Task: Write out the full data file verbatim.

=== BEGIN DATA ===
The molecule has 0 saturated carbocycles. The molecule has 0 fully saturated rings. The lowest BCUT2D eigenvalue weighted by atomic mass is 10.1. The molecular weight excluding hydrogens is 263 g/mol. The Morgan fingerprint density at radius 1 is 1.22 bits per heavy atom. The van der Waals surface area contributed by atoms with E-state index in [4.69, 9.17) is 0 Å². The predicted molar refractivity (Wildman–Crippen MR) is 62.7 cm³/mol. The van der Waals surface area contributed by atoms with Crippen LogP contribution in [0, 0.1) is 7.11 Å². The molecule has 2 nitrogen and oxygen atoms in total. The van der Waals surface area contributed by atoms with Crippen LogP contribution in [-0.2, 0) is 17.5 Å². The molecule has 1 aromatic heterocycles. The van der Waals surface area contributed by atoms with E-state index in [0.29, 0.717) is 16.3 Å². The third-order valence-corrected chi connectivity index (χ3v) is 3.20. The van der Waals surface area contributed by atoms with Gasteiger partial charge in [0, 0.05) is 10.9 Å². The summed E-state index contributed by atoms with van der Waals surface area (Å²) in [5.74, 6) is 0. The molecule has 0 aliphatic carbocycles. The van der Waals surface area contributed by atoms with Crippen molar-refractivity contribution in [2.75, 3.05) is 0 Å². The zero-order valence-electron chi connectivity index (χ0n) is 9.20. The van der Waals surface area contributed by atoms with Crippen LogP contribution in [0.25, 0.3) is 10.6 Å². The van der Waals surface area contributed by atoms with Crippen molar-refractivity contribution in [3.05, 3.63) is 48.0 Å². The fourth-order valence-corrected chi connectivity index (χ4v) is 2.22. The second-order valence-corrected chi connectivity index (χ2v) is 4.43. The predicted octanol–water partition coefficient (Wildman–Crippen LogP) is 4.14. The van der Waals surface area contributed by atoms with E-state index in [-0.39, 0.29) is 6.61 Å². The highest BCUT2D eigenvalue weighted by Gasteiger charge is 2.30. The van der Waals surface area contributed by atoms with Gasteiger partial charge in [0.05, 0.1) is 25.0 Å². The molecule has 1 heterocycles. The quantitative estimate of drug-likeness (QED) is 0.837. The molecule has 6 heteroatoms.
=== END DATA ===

The molecule has 0 saturated carbocycles. The molecule has 0 fully saturated rings. The lowest BCUT2D eigenvalue weighted by atomic mass is 10.1. The molecular weight excluding hydrogens is 263 g/mol. The Morgan fingerprint density at radius 1 is 1.22 bits per heavy atom. The van der Waals surface area contributed by atoms with E-state index in [4.69, 9.17) is 0 Å². The predicted molar refractivity (Wildman–Crippen MR) is 62.7 cm³/mol. The van der Waals surface area contributed by atoms with Crippen LogP contribution in [0, 0.1) is 7.11 Å². The molecule has 2 nitrogen and oxygen atoms in total. The van der Waals surface area contributed by atoms with Crippen LogP contribution in [-0.2, 0) is 17.5 Å². The molecule has 1 aromatic heterocycles. The van der Waals surface area contributed by atoms with E-state index in [0.29, 0.717) is 16.3 Å². The third-order valence-corrected chi connectivity index (χ3v) is 3.20. The van der Waals surface area contributed by atoms with Gasteiger partial charge in [0, 0.05) is 10.9 Å². The summed E-state index contributed by atoms with van der Waals surface area (Å²) in [5.74, 6) is 0. The molecule has 0 aliphatic carbocycles. The van der Waals surface area contributed by atoms with Crippen molar-refractivity contribution in [2.75, 3.05) is 0 Å². The zero-order valence-electron chi connectivity index (χ0n) is 9.20. The van der Waals surface area contributed by atoms with Crippen LogP contribution in [0.25, 0.3) is 10.6 Å². The van der Waals surface area contributed by atoms with Crippen molar-refractivity contribution in [3.05, 3.63) is 48.0 Å². The fourth-order valence-corrected chi connectivity index (χ4v) is 2.22. The second-order valence-corrected chi connectivity index (χ2v) is 4.43. The predicted octanol–water partition coefficient (Wildman–Crippen LogP) is 4.14. The van der Waals surface area contributed by atoms with E-state index in [-0.39, 0.29) is 6.61 Å². The highest BCUT2D eigenvalue weighted by Gasteiger charge is 2.30. The van der Waals surface area contributed by atoms with Gasteiger partial charge in [0.05, 0.1) is 25.0 Å². The molecule has 1 heterocycles. The quantitative estimate of drug-likeness (QED) is 0.837. The molecule has 6 heteroatoms.